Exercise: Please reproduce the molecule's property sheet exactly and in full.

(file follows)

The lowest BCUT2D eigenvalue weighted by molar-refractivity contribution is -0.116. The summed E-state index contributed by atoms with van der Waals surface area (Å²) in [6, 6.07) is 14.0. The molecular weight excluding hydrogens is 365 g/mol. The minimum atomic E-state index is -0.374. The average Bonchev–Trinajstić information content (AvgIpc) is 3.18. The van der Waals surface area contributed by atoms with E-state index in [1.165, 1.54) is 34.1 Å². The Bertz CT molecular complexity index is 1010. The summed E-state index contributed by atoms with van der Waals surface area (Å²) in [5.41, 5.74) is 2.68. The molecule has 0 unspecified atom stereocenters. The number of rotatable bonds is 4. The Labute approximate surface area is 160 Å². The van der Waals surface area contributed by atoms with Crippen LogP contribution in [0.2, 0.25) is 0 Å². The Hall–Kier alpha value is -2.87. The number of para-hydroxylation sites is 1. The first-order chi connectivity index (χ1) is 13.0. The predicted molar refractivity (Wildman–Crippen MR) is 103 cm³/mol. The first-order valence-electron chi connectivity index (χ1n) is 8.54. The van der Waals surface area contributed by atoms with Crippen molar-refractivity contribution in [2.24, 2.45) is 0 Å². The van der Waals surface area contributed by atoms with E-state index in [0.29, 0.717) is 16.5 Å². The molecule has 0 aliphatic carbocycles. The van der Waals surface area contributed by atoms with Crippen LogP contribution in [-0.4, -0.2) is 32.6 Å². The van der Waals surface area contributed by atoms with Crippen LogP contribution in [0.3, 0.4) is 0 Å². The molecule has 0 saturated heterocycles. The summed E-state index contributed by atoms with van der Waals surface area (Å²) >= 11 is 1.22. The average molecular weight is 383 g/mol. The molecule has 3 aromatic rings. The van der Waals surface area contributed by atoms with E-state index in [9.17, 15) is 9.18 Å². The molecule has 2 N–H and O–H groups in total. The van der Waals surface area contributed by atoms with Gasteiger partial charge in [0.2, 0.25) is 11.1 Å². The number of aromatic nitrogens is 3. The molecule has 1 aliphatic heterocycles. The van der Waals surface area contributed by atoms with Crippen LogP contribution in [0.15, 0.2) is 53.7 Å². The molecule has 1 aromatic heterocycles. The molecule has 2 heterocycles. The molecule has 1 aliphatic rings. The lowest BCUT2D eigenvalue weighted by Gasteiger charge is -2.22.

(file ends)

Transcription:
The lowest BCUT2D eigenvalue weighted by molar-refractivity contribution is -0.116. The summed E-state index contributed by atoms with van der Waals surface area (Å²) in [6, 6.07) is 14.0. The molecular weight excluding hydrogens is 365 g/mol. The minimum atomic E-state index is -0.374. The average Bonchev–Trinajstić information content (AvgIpc) is 3.18. The van der Waals surface area contributed by atoms with E-state index in [1.165, 1.54) is 34.1 Å². The Bertz CT molecular complexity index is 1010. The summed E-state index contributed by atoms with van der Waals surface area (Å²) in [5.41, 5.74) is 2.68. The molecule has 0 unspecified atom stereocenters. The number of rotatable bonds is 4. The Labute approximate surface area is 160 Å². The van der Waals surface area contributed by atoms with Crippen LogP contribution in [0.2, 0.25) is 0 Å². The Hall–Kier alpha value is -2.87. The number of para-hydroxylation sites is 1. The first-order chi connectivity index (χ1) is 13.0. The predicted molar refractivity (Wildman–Crippen MR) is 103 cm³/mol. The first-order valence-electron chi connectivity index (χ1n) is 8.54. The van der Waals surface area contributed by atoms with Crippen molar-refractivity contribution in [2.24, 2.45) is 0 Å². The van der Waals surface area contributed by atoms with E-state index in [0.29, 0.717) is 16.5 Å². The molecule has 0 aliphatic carbocycles. The van der Waals surface area contributed by atoms with Crippen LogP contribution in [-0.4, -0.2) is 32.6 Å². The van der Waals surface area contributed by atoms with Crippen LogP contribution in [0.3, 0.4) is 0 Å². The molecule has 0 saturated heterocycles. The summed E-state index contributed by atoms with van der Waals surface area (Å²) >= 11 is 1.22. The average molecular weight is 383 g/mol. The molecule has 3 aromatic rings. The van der Waals surface area contributed by atoms with E-state index in [9.17, 15) is 9.18 Å². The molecule has 2 N–H and O–H groups in total. The van der Waals surface area contributed by atoms with Gasteiger partial charge in [0.2, 0.25) is 11.1 Å². The number of aromatic nitrogens is 3. The molecule has 1 aliphatic heterocycles. The van der Waals surface area contributed by atoms with Crippen LogP contribution in [0.15, 0.2) is 53.7 Å². The molecule has 1 aromatic heterocycles. The molecule has 2 heterocycles. The molecule has 1 aliphatic rings. The lowest BCUT2D eigenvalue weighted by Gasteiger charge is -2.22.